U.S. consumer spending fell in October for the first time in five months and income growth stalled, leading some economists to cut already weak estimates of fourth-quarter economic growth.
Superstorm Sandy was partly to blame for the pullback in spending as the quarter started, but economists said the data on Friday also underscored the economy's fundamental weakness, stemming from the uncertainty over the course of fiscal policy.
The Commerce Department said consumer spending fell 0.2 percent after a 0.8 percent increase in September. Income growth was flat as wages and salaries dropped 0.2 percent, in part because of work disruptions caused by the storm, which lashed the East Coast in late October.
But even stripping out the $18.2 billion annual rate hit to wages and salaries from the storm, they would have been flat.
"What this is showing is the economy, broadly, is slowing in the fourth quarter and it is concern on the part of businesses and consumers with respect to the fiscal cliff," said David Berson, chief economist at Nationwide Insurance in Columbus, Ohio.
The cliff refers to automatic government spending cuts and tax hikes early next year that could drain about $600 billion from the economy unless lawmakers and the Obama administration agree on a less painful plan to reduce budget deficits.
Fears an impasse could send the economy into a swoon undercut business spending in the third quarter. So far there is little sign of progress in Washington budget talks, which the top Republican in Congress on Friday said were at a "stalemate."
Inflation-adjusted consumer spending fell 0.3 percent in October, the first decline since June, after rising 0.4 percent the prior month.
It was the largest drop in real spending since September 2009 and implied growth in consumer spending this quarter would struggle to exceed the third-quarter's 1.4 percent annual pace, which was the slowest in more than a year.
The data prompted economists to cut fourth-quarter GDP growth estimates, some quite sharply. Estimates now center between a 0.8 percent and 1.8 percent annual pace. The economy expanded at a 2.7 percent rate in the third quarter.
"It's going to be challenging for real spending to grow above the third-quarter's pace. The fundamental drivers of spending are still sluggish," said Sam Bullard, a senior economist at Wells Fargo Securities in Charlotte, North Carolina.
BUDGET TALKS KEY
And the risks to growth are rising. A second report showed that while factory activity in the Midwest rose in November for the first time in three months, new orders tumbled to their lowest level since June 2009, when the recession ended.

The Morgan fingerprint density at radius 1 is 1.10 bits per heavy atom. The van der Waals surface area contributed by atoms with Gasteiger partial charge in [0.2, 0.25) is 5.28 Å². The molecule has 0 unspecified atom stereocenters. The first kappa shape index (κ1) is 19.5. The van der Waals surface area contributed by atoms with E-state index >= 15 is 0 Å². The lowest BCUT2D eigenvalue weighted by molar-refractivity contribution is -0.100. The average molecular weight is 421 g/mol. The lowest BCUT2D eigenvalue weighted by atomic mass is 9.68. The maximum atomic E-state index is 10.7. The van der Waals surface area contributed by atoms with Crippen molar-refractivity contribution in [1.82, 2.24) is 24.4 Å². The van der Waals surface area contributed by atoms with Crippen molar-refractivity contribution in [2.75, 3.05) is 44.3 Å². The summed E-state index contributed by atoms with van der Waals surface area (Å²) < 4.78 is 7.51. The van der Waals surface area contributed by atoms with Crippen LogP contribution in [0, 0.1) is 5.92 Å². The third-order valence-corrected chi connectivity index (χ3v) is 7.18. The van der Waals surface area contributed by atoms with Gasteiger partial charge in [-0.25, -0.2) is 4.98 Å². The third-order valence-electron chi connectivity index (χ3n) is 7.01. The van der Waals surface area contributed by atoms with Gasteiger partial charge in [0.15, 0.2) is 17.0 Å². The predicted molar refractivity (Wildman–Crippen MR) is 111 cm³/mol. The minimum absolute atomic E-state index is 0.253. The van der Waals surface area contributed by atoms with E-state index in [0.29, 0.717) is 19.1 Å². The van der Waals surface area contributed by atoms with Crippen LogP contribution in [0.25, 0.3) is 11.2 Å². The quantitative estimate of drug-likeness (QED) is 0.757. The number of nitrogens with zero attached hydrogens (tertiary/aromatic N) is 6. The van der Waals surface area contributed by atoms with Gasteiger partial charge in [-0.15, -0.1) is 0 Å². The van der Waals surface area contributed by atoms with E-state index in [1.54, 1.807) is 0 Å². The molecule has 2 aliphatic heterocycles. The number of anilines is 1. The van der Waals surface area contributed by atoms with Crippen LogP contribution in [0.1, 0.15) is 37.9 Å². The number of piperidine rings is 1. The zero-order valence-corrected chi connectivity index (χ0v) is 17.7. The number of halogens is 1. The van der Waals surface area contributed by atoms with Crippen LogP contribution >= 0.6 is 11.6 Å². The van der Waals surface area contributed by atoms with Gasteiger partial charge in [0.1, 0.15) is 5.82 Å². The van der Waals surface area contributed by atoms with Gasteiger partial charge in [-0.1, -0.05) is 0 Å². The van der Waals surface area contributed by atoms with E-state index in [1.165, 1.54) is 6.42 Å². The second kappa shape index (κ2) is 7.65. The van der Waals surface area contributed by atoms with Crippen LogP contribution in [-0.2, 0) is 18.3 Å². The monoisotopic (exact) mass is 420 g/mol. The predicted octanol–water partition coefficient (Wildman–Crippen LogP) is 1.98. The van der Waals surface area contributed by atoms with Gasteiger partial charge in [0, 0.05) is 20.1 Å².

U.S. financial markets shrugged off the data as traders kept a wary eye on the budget talks in Washington.
Stocks on Wall Street ended flat, while prices for longer-dated U.S. government debt fell modestly. The dollar was barely changed against a basket of currencies.
Major retailers on Thursday reported unexpectedly weak sales in November, which many pinned on Sandy.
Consumer spending is expected to bounce back by December as households replace goods damaged by the storm and income picks up as workers return to work. However, the magnitude could hinge on the outcome of the budget talks.
"If the discussions in Washington linger as they appear they are, then the pick-up in December would be less than it otherwise would be because you still have this level of uncertainty weighing on consumers," said Berson.
The income at the disposal of households after inflation and taxes dipped 0.1 percent last month after being flat in September. Despite weak income growth, the saving rate - the percentage of disposable income households are socking away - rose to 3.4 percent from 3.3 percent the prior month.
Inflation was largely contained, helped by a 29 cent drop in gasoline prices. A price index for consumer spending nudged up 0.1 percent, taking its increase over the past 12 months up to 1.7 percent from 1.6 percent in September.
So-called core prices, which strip out food and energy costs, also edged up 0.1 percent, with the year-on-year gain holding steady at 1.6 percent.
Economists said weak growth and benign inflation could compel the Federal Reserve to keep on an ultra easy monetary policy path.
"We believe the weak tracking of fourth-quarter GDP will reinforce the Fed's case for taking out insurance against downside risks," said Michael Feroli, an economist at JPMorgan in New York.
(Reporting by Lucia Mutikani; Editing by Andrea Ricci and Tim Dobbyn)